Medicaid Expansion: Out of the Woodwork or Onto the Welcome Mat

By Lynn Blewett, SHADAC Director

(Editor’s Note:  This blog originally appeared on the SHADAC blog.  )

The Woodwork Effect

In health policy terms, the “woodwork effect” is a phenomenon that occurs when an expansion of public program eligibility takes place (whether through federal action or a state-level initiative), and individuals who were already eligible for coverage but who had previously not enrolled choose to sign up—thereby “coming out of the woodwork.”

There is currently concern among policymakers and planners about how to predict the number of people who are eligible but not enrolled that will sign up for Medicaid in 2014—in part because of increased awareness of their eligibility and in part because of the mandate to obtain coverage under the ACA.  This possibility raises a number of planning concerns having to do with anticipated costs and system capacity and exists even in states that choose not to expand Medicaid beyond current eligibility levels.

Why Don’t People Enroll?
People who are eligible for public programs frequently do not participate in them, and Medicaid is no exception.  There are a variety of reasons that eligible individuals might not sign up for coverage: They might not be aware of their eligibility, they might be averse to government programs, they might not feel like they need assistance, or they might not know where or how to apply.  This chart from the new RWJF DataHub, based on analysis from the Urban Institute, shows Medicaid participation rates among adults by state– from a high of 93.5 percent in Massachusetts to a low of 54.4 percent in Nevada.The recent experience of the Children’s Health Insurance Program (CHIP) provides a prime example of the woodwork effect.  Because of extensive outreach and enrollment activities triggered by incentives in the Children’s Health Insurance Program Reauthorization Act (CHIPRA) of 2009, many children showed up to enroll in CHIP who were unaware that they were actually eligible for the Medicaid program, which has lower income thresholds than CHIP.  The program’s efforts worked to insure 42 million children in Fiscal Year 2010 through enrollment in CHIP (7.7 million) but also in the Medicaid program (34.4 million children), which actually saw a larger enrollment jump than did CHIP.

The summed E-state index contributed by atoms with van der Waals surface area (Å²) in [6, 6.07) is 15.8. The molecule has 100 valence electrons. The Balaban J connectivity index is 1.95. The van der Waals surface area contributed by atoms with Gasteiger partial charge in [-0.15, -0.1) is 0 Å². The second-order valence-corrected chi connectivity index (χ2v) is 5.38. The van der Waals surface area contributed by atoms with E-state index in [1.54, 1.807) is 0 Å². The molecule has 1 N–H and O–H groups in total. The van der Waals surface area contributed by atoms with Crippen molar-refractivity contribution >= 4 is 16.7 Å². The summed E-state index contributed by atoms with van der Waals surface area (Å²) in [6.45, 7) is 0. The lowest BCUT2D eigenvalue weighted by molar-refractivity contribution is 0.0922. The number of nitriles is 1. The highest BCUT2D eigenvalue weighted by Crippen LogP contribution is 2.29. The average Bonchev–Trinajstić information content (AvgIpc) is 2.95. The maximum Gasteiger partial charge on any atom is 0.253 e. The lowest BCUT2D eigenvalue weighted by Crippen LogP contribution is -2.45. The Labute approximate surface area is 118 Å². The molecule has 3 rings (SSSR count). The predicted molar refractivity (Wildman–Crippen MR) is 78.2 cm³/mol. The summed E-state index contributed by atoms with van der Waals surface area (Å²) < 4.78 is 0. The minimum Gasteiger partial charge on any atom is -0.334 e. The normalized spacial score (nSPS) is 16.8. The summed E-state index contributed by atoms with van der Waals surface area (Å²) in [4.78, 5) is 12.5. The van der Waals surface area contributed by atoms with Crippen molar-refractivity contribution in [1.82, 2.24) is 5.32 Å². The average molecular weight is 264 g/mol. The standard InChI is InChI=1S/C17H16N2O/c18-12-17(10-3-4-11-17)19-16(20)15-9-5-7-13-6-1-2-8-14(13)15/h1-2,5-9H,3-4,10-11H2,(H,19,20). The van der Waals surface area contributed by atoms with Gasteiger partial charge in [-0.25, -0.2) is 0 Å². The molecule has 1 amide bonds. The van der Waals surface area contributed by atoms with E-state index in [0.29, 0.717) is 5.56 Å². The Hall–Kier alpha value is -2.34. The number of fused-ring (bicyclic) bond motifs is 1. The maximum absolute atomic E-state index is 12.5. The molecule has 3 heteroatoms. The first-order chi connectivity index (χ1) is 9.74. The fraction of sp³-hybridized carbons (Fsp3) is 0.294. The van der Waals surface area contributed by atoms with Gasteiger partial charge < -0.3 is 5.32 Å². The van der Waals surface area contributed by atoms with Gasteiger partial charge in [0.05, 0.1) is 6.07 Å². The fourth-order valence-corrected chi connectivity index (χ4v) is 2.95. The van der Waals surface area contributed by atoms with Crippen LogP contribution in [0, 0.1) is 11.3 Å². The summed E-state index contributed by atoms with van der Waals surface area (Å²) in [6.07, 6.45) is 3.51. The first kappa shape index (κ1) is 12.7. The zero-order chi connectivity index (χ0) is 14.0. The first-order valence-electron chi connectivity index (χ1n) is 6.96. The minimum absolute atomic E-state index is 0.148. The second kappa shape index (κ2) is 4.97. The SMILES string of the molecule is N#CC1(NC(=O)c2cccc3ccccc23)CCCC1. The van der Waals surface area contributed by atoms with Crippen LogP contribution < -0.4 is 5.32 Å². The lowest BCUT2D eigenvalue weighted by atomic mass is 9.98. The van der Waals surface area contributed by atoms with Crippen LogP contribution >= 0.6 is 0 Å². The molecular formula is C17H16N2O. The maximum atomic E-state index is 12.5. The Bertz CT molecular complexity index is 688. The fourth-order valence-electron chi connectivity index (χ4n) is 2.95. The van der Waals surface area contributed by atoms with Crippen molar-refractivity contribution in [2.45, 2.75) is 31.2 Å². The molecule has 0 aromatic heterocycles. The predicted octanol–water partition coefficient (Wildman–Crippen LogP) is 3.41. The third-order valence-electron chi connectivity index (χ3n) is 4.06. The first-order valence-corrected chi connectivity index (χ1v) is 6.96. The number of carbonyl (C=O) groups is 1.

Re-Thinking Our Language

As a concept, the woodwork effect is important and must be considered when thinking about enrollment and state costs.  However, it might be time for a new phrase to describe this phenomenon.

The Oxford English Dictionary defines the phrase “to come or crawl out of the woodwork” as “to come out of hiding” or “to emerge from obscurity,”[2] with the connotation that those who come out of the woodwork have been lying in wait, poised for the opportunity to take advantage of a situation.  As a result, the phrase “woodwork effect” has negative connotations, which can undermine the coverage goals of the ACA by stigmatizing public coverage or suggesting that enrollment of people who are eligible is somehow undesirable.  A more appropriate—and less derogatory—phrase than the woodwork effect might be something along the lines of the “welcome mat” effect, a term suggested by the Center for Children and Families at the Georgetown University Health Policy Institute.  This phrase would signal that the eligible-but-unenrolled will in 2014 feel more welcome by the Medicaid program as it opens to a wider range of applicants in many states and as it becomes more normative as a coverage option due to state expansions, the individual mandate to carry coverage, and intensive outreach campaigns by public and private organizations.

Certainly, there is reason for being concerned at the state level about a potential wave of applicants from the eligible-but-unenrolled population—the most significant being that this group will not garner the ACA’s enhanced Federal Medical Assistance Percentage (FMAP) and may therefore have a significant impact on state budgets.  However, cost concerns and other logistical issues should be held apart from the phenomenon of improved Medicaid participation.